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Mortgage relief, other bailouts

March 01, 2009

Re: "Housing relief becomes a fence between neighbors," Feb. 20:

I find it very disturbing that a homeowner who refinances a home for remodeling and then again to send her child "back East" to college is looking for a bailout.

Basic budgeting is the path to homeownership, not the other way around.

A son who returns to a local California college, lives at home and gets a part-time job would be a more suitable bailout.

Gregory Derian

Los Angeles

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Harry Snegg appears to have missed the irony. He is opposed to any taxpayer-financed homeowner relief for his neighbors, saying, "I don't think I should have to pay for it."

Mr. Snegg seems blissfully unaware that when he had his firm file for bankruptcy and he lost his home to foreclosure in 1995, his neighbors helped pay for his mistakes.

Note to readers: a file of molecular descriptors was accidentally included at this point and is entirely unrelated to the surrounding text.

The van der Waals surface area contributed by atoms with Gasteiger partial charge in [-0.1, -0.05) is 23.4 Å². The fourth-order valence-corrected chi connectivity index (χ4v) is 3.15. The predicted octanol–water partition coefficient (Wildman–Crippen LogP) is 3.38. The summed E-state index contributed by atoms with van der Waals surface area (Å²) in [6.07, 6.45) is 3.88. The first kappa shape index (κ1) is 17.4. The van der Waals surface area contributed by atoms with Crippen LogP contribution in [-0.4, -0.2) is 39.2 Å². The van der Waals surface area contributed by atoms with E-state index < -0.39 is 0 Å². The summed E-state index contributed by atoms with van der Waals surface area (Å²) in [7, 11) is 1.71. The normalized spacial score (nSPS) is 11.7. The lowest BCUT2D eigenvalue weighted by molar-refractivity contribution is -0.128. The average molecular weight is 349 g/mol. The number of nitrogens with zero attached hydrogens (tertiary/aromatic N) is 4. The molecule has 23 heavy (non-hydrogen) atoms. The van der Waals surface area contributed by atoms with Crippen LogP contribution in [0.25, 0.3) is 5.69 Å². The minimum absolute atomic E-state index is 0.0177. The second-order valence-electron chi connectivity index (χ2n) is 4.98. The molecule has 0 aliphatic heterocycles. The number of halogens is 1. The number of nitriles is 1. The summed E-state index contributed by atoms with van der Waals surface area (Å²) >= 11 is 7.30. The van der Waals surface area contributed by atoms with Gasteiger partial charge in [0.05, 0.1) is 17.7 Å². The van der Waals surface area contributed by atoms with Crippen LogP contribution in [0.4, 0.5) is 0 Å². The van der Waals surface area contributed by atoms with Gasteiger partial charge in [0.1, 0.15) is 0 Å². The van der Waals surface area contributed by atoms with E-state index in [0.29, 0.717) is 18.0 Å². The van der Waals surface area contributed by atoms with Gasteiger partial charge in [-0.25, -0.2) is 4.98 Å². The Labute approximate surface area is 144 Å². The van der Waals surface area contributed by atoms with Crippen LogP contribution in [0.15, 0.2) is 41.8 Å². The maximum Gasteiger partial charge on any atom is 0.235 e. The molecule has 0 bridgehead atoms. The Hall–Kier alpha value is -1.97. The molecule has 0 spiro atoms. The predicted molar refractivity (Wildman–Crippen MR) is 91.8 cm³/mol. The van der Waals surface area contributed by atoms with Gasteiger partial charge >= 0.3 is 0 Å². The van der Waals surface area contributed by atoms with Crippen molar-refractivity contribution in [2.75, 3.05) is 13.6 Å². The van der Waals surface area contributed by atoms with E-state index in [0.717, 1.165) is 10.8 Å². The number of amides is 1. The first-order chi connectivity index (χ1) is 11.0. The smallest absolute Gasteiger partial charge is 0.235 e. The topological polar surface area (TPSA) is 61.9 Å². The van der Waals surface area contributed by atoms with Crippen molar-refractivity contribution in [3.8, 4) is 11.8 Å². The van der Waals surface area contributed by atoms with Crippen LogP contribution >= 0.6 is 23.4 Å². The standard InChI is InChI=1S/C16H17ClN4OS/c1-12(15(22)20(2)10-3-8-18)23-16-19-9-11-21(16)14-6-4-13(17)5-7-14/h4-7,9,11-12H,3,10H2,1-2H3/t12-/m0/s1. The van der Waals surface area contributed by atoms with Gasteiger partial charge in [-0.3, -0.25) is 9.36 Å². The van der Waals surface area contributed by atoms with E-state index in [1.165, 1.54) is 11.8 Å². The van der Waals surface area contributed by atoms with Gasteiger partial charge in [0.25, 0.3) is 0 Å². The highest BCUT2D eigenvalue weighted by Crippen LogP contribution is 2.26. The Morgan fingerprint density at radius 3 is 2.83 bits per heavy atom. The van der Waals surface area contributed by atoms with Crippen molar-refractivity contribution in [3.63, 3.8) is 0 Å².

Every mortgage that is issued, every credit card that is granted, charges greater interest so as to mitigate the losses these financial institutions suffered due to Mr. Snegg's inability to fully pay his debts.

Does he really think he got a free ride, that the banks don't pass those losses on to his neighbors?

Paul Jackson

Chatsworth

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